In this connection I may call attention to the fact that the churches also have a responsibility. This is stated in our Church Order, Article 19: “The churches shall exert themselves, as far as necessary, that there may be students supported by them to be trained for the ministry of the Word.” In obedience to this rule of our Church Order, our churches maintain the Student Aid Fund. From this fund qualified students may obtain financial assistance during their three years of seminary training, and even for the last two years of their four years of college. Our last synod liberalized the provisions of this fund by deciding to extend aid to married students as well as unmarried students. Any young man, therefore, who aspires to the Protestant Reformed ministry, but who has need of money to finance his education, will be liberally supported by the churches. Nor need a young man who has honest needs be ashamed to apply for this support. The funds are available, and the churches consider it their duty toexert themselves that there may be students supported by them to be trained for the ministry of the Word.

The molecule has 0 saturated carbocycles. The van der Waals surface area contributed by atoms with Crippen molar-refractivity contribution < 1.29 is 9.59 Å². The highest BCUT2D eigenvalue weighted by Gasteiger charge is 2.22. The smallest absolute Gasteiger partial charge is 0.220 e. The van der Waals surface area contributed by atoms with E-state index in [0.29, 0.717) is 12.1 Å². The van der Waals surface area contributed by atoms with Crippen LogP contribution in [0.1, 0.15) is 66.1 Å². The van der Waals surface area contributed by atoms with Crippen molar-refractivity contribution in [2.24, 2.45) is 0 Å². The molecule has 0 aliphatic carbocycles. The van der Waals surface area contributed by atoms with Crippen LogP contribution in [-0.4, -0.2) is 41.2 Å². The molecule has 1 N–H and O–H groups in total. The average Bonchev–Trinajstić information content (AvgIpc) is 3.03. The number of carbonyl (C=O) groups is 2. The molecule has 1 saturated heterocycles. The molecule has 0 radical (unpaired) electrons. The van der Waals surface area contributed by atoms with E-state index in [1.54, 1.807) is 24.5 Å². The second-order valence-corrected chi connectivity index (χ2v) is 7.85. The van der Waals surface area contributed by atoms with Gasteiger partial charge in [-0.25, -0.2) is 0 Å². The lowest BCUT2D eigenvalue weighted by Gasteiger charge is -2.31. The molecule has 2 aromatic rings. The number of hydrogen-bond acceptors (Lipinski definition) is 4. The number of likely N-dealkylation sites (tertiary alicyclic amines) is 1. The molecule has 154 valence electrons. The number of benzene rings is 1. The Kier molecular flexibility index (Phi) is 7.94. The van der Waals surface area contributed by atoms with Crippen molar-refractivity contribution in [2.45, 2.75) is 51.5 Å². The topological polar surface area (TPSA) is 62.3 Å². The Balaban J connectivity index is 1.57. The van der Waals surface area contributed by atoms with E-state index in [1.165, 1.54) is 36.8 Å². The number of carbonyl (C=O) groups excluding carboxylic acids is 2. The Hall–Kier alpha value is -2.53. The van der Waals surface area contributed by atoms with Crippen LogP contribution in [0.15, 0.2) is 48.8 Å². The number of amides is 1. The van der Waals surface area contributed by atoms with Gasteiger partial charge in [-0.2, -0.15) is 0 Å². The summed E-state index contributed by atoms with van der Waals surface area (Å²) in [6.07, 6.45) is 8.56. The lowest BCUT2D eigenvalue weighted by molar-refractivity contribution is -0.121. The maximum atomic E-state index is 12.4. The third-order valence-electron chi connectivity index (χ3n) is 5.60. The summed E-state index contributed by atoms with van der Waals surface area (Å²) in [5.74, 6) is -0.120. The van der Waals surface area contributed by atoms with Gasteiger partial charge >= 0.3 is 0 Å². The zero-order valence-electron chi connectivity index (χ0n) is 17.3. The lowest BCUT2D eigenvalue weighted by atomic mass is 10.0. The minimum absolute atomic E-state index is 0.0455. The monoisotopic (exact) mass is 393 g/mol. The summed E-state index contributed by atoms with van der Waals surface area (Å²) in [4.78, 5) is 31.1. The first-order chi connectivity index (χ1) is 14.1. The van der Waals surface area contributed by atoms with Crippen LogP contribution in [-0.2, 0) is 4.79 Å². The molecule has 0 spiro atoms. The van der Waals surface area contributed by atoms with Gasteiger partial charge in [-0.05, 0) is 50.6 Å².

However, let all our churches exert themselves also in more than the financial sense. Let us pray earnestly, “Lord, give us men!”
It is with that prayer, too, that these few articles have been written.